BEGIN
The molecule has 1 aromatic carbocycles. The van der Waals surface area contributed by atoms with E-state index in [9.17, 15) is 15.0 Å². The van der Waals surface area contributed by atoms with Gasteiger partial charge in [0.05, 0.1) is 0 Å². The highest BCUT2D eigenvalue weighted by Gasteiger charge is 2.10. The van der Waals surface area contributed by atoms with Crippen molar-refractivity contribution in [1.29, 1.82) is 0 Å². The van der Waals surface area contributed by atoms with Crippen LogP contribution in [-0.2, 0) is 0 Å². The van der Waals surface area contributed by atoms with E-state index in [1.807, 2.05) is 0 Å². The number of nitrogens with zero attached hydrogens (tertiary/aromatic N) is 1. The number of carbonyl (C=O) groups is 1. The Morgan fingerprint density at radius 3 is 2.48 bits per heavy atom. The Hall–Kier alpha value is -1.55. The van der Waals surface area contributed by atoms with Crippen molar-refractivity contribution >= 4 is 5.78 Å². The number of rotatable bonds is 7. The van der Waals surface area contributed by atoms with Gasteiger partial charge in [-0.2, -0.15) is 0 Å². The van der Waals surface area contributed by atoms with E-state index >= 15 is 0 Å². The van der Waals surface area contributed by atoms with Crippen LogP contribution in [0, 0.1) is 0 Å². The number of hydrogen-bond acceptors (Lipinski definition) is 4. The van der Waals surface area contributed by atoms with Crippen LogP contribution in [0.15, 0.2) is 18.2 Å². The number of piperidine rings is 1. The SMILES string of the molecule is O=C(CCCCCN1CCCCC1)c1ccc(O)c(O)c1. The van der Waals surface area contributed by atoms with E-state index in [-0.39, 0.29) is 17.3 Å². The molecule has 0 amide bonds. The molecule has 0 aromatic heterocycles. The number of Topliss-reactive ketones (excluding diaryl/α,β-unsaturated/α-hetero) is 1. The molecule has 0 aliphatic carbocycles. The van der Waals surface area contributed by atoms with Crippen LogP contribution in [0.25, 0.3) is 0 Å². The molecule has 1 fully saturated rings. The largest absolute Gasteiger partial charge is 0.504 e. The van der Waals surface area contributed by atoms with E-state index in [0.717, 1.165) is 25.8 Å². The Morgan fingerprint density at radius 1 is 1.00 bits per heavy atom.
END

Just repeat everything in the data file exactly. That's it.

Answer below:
The molecule has 1 aromatic carbocycles. The van der Waals surface area contributed by atoms with E-state index in [9.17, 15) is 15.0 Å². The van der Waals surface area contributed by atoms with Gasteiger partial charge in [0.05, 0.1) is 0 Å². The highest BCUT2D eigenvalue weighted by Gasteiger charge is 2.10. The van der Waals surface area contributed by atoms with Crippen molar-refractivity contribution in [1.29, 1.82) is 0 Å². The van der Waals surface area contributed by atoms with Crippen LogP contribution in [-0.2, 0) is 0 Å². The van der Waals surface area contributed by atoms with E-state index in [1.807, 2.05) is 0 Å². The number of nitrogens with zero attached hydrogens (tertiary/aromatic N) is 1. The number of carbonyl (C=O) groups is 1. The Morgan fingerprint density at radius 3 is 2.48 bits per heavy atom. The Hall–Kier alpha value is -1.55. The van der Waals surface area contributed by atoms with Crippen molar-refractivity contribution >= 4 is 5.78 Å². The number of rotatable bonds is 7. The van der Waals surface area contributed by atoms with Gasteiger partial charge in [-0.2, -0.15) is 0 Å². The van der Waals surface area contributed by atoms with E-state index >= 15 is 0 Å². The van der Waals surface area contributed by atoms with Crippen LogP contribution in [0, 0.1) is 0 Å². The number of hydrogen-bond acceptors (Lipinski definition) is 4. The van der Waals surface area contributed by atoms with Crippen LogP contribution in [0.15, 0.2) is 18.2 Å². The number of piperidine rings is 1. The SMILES string of the molecule is O=C(CCCCCN1CCCCC1)c1ccc(O)c(O)c1. The van der Waals surface area contributed by atoms with E-state index in [-0.39, 0.29) is 17.3 Å². The molecule has 0 amide bonds. The molecule has 0 aromatic heterocycles. The number of Topliss-reactive ketones (excluding diaryl/α,β-unsaturated/α-hetero) is 1. The molecule has 0 aliphatic carbocycles. The van der Waals surface area contributed by atoms with Crippen LogP contribution in [0.25, 0.3) is 0 Å². The molecule has 1 fully saturated rings. The largest absolute Gasteiger partial charge is 0.504 e. The van der Waals surface area contributed by atoms with E-state index in [0.717, 1.165) is 25.8 Å². The Morgan fingerprint density at radius 1 is 1.00 bits per heavy atom.